A Further 17 Reasons to Do a PhD

There are many reasons to do a PhD. Here are further 17. No judgment. Just a list. With an explanation for each. This adds to the 24 already published.

25. Further my career – If you want to become an academic and/or if you want to move up the ranks of academics, it is almost impossible without a PhD. Outside academia, you might also find some jobs or organisations will support your study and encourage you to do a PhD. Some include the various health professions. Engineering might also be another. In the later cases experience is also necessary. A PhD alone won’t further your career.

26. Get a career in research – similar to furthering your career, but specifically in research in this case. A PhD will help you get a research career. Particularly an academic research career. In other industries, such as health, doing a PhD will be a massive help in bridging the clinician-research nexus. Indeed, clinician-researchers are highly sought after.

27. Have a staff life on a student salary – perhaps a little tongue in cheek. But nonetheless as PhD student you are treated like a staff member (in Australia anyway). You have staff email, rather than student email. You get a desk and a spot in a lab. You might have some kind of student supervision; honours and third year students, not other PhD students. You can be on more committees – especially student committees, but also research or ethics committees. But you generally won’t have the same level of responsibility in terms of staff supervision, PhD student supervision, governance or management involvement.

28. Learn about research – in my view this is the best reason to do a PhD. To learn how to do research and to learn how to do it well. To understand how to design an experiment with appropriate controls. To understand how to interpret other people’s data, and findings. To learn how to communicate your findings to other research audiences in various verbal and non-verbal ways.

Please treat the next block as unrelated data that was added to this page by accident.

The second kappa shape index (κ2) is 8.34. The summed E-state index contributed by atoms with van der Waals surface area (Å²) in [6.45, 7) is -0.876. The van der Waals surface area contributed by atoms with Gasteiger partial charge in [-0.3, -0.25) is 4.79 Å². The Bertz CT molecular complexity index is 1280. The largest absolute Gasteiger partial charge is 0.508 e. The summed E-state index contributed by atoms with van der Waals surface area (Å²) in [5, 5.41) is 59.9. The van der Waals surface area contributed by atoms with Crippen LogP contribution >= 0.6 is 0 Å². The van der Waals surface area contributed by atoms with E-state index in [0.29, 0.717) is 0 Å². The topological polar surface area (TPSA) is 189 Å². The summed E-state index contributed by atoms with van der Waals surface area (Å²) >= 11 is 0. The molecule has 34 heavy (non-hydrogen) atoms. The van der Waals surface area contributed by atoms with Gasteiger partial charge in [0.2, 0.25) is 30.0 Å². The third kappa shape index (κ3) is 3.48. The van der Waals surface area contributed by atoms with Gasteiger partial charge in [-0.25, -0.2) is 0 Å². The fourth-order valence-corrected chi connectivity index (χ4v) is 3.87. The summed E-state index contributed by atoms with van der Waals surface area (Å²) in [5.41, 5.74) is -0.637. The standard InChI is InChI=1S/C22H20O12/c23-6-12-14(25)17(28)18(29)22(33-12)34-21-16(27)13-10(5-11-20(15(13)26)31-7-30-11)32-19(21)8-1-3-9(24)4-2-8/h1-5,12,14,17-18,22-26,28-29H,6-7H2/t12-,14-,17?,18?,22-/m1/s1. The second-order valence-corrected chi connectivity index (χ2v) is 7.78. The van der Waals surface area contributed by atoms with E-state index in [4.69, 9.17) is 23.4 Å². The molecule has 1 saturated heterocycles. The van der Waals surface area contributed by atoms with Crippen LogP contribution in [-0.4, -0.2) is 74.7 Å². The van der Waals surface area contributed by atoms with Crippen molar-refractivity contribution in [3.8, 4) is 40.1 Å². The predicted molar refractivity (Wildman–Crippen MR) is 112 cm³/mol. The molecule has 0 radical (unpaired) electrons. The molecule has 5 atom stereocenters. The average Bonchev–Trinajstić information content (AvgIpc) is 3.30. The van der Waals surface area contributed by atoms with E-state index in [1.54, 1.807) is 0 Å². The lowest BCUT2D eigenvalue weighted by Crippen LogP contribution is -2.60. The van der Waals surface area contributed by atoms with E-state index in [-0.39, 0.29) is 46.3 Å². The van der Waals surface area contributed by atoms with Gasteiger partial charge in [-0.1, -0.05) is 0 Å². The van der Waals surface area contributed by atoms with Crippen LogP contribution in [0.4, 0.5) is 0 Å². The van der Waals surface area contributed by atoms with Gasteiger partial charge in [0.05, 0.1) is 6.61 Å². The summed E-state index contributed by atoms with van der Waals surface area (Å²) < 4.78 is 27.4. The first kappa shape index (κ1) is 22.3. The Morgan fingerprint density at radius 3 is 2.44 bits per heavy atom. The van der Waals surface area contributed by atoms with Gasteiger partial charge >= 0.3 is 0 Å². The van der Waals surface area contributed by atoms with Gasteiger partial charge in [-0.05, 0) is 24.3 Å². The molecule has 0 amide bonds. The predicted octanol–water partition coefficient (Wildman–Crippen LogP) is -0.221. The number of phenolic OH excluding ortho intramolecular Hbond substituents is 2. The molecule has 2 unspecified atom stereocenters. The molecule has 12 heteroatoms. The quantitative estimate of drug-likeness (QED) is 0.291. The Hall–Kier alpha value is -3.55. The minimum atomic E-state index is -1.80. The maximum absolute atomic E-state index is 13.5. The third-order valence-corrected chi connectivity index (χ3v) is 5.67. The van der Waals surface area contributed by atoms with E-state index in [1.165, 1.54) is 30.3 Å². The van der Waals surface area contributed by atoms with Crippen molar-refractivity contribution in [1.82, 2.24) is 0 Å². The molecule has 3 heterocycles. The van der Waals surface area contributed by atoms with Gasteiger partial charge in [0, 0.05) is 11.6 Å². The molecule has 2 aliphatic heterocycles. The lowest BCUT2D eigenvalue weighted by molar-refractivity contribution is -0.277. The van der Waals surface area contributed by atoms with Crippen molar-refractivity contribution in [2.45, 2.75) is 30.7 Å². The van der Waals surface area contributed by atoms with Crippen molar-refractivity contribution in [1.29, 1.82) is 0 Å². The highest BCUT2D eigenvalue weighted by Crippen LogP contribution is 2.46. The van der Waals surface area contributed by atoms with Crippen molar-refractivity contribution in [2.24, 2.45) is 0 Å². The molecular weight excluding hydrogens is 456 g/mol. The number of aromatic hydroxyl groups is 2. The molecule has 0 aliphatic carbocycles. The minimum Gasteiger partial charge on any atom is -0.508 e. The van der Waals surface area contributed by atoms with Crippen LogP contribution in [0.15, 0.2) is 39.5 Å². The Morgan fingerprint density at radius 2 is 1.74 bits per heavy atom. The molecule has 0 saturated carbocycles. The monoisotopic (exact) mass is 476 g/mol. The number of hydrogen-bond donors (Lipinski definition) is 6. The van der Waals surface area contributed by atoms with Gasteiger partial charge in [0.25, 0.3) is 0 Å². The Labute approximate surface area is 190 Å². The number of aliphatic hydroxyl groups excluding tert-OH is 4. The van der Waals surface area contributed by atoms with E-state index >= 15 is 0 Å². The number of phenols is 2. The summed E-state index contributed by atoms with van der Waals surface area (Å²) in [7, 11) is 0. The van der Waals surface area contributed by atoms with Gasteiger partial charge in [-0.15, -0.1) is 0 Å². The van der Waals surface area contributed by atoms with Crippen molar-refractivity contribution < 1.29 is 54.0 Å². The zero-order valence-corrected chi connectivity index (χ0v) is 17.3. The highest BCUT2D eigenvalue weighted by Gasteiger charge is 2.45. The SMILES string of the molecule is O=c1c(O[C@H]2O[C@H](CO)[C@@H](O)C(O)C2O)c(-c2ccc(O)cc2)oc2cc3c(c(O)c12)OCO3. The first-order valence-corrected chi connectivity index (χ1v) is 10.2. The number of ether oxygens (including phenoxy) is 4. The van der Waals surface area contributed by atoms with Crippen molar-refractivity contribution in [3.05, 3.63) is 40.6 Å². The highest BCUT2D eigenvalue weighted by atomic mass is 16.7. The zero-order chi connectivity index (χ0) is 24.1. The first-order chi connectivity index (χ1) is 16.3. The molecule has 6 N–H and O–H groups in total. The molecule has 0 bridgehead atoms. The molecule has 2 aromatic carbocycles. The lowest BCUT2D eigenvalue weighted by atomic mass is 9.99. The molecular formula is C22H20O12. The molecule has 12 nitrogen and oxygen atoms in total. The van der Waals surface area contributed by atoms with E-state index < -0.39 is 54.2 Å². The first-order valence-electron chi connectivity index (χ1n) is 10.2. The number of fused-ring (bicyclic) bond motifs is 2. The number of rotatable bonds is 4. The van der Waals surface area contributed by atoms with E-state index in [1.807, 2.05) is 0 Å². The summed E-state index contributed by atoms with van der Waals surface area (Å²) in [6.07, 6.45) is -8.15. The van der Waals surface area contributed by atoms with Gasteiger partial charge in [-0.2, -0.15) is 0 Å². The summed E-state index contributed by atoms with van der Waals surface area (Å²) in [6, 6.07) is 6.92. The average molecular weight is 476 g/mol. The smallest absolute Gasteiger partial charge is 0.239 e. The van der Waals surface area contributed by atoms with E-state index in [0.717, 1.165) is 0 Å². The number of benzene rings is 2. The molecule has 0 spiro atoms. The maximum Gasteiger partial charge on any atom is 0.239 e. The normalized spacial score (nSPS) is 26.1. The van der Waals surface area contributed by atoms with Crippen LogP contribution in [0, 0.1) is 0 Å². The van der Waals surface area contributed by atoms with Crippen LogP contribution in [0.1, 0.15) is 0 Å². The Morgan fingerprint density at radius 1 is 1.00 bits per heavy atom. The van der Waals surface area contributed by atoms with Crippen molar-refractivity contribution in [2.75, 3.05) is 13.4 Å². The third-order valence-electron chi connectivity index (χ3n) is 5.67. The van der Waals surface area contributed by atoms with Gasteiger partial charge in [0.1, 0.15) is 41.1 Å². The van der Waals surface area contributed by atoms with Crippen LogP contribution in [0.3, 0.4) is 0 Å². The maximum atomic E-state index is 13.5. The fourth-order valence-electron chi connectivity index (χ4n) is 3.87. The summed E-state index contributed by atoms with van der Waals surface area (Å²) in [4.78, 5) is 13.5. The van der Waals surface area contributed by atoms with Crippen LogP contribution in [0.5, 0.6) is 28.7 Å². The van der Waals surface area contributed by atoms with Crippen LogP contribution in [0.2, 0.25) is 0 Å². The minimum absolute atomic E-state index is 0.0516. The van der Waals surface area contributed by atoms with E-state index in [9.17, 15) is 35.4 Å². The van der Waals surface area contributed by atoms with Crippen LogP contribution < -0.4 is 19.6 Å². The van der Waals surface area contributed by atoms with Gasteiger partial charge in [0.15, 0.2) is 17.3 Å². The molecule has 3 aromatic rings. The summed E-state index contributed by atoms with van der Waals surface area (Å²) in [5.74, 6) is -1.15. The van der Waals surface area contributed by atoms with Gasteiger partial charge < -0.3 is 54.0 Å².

29. Learn about yourself – the trials and tribulations of a PhD will mean you learn a lot about yourself. You’ll learn how you handle stress, adversity, set-back. You’ll learn how you operate in a tense environment. You’ll learn working styles and preferences. From how you like to communicate to the hours you like to work, to how you like to learn and retain information, to how you like to take notes and record your (research) life. You’ll learn how to get yourself through work even when you are not motivated.

30. Learn how you work in a team – much research success relies on team work. As a PhD student you’ll need to work well as a team member for your own success as well as the success of the group you are part of, not to mention the projects and grants you are working on.

31. Learn how you work on your own – but not all of a PhD is undertaken as a team. Indeed, much research is done on your own. Although teams develop and deliver projects, individual components of those projects are often conducted solo. Thus, as a PhD student you’ll be working on your own a lot.